WASHINGTON -- Vice President Mike Pence's chief of staff, Marc Short, said Thursday that NBA protests over the police shooting of Jacob Blake in Kenosha, Wisconsin, are "absurd and silly," while White House senior adviser Jared Kushner told CNBC that the players were "very fortunate" to be in a financial position to "take a night off from work."
"If they want to protest, I don't think we care," Short told CNN's "New Day."
The comments came the day after the NBA postponed three scheduled playoff games, prompted by the Milwaukee Bucks' decision not to take the floor for a game against the Orlando Magic. The players are demanding that lawmakers act to address police brutality and racial injustice.
"Look, I do think that peaceful protest has a place and it has importance," Kushner said. "But I do think that what we need to do right now is make sure that we take the anger that people have and we have to move from slogans to constructive solutions."
Players and teams from MLB, the WNBA, MLS and pro tennis sat out events Wednesday night, and NBA players and coaches met for nearly three hours to determine the next steps, including whether the season should continue. On Thursday, both the NBA and WNBA announced they would resume their seasons.
"NBA players are very fortunate that they have the financial position where they're able to take a night off from work without having to have the consequences to themselves financially," Kushner said on CNBC.
President Donald Trump, who was to deliver his renomination acceptance speech Thursday evening at a scaled-back Republican National Convention, has made restoring "law and order" to cities a centerpiece of his campaign during a summer of sometimes violent protests following the death of George Floyd, a Black man whose killing by Minneapolis police in late May spurred national unrest.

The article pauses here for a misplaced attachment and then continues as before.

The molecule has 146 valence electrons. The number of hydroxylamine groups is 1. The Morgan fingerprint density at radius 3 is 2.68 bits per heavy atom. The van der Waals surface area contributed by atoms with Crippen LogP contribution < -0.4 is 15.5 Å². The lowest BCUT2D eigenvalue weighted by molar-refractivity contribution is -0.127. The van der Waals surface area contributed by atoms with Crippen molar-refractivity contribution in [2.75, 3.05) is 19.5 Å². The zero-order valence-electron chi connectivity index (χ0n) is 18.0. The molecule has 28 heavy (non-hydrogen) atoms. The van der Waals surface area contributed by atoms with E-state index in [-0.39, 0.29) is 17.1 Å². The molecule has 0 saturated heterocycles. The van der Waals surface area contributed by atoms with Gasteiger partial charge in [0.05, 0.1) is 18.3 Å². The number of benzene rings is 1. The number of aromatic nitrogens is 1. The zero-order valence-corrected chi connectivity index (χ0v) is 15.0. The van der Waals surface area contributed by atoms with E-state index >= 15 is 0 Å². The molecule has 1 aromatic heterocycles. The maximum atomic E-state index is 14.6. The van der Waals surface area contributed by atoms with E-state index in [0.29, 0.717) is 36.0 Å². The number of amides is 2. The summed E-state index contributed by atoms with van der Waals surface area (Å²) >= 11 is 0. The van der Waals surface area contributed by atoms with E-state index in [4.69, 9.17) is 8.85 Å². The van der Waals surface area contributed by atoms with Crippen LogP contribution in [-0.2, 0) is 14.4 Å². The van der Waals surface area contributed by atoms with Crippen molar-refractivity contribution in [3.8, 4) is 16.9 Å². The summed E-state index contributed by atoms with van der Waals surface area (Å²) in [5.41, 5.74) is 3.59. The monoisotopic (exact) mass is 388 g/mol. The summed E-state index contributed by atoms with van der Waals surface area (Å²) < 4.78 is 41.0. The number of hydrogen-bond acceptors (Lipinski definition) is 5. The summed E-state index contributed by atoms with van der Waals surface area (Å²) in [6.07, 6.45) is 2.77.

At an appearance earlier Thursday, he said that he didn't know much about the NBA protest and criticized the league's television ratings "because I think people are tired of the NBA, frankly." He said the league had become a "political organization."
Short also took aim at the NBA's relative silence over human rights abuses in China, a key market for the league. The NBA last month faced scathing criticism from Republicans after an ESPN report that young participants in a league program in China were physically beaten by Chinese instructors and were not provided proper schooling.
The league and its players have been outspoken in calls for reforms in the aftermath of the killing of Floyd. The NBA has incorporated its support for the Black Lives Matter movement onto player uniforms and through advertising. Trump has called that movement "a symbol of hate."
Late Wednesday night, well after the NBA postponed its games for the day, Sal DiCiccio, a city councilman in Phoenix, took to Twitter to voice his displeasure with the Lakers and LA Clippers considering a boycott of the rest of the playoffs. DiCiccio, who represents sections of south and east-central Phoenix, tweeted that he hoped the two teams followed through with the playoff boycotts so "we don't have to listen to any more whiny b----es."
DiCiccio responded to tweets from national NBA writers, including ESPN's Adrian Wojnarowski, reiterating his stance while identifying himself as "an official with the City of Phoenix"
DiCiccio double-downed on his comments with a tweet Thursday: "I'm tired of these entitled athletes playing in taxpayer-funded stadiums making millions of dollars pounding on police officers who make $40K a year. Public is tired of them, too."
Information from ESPN's Josh Weinfuss and The Associated Press is included in this report.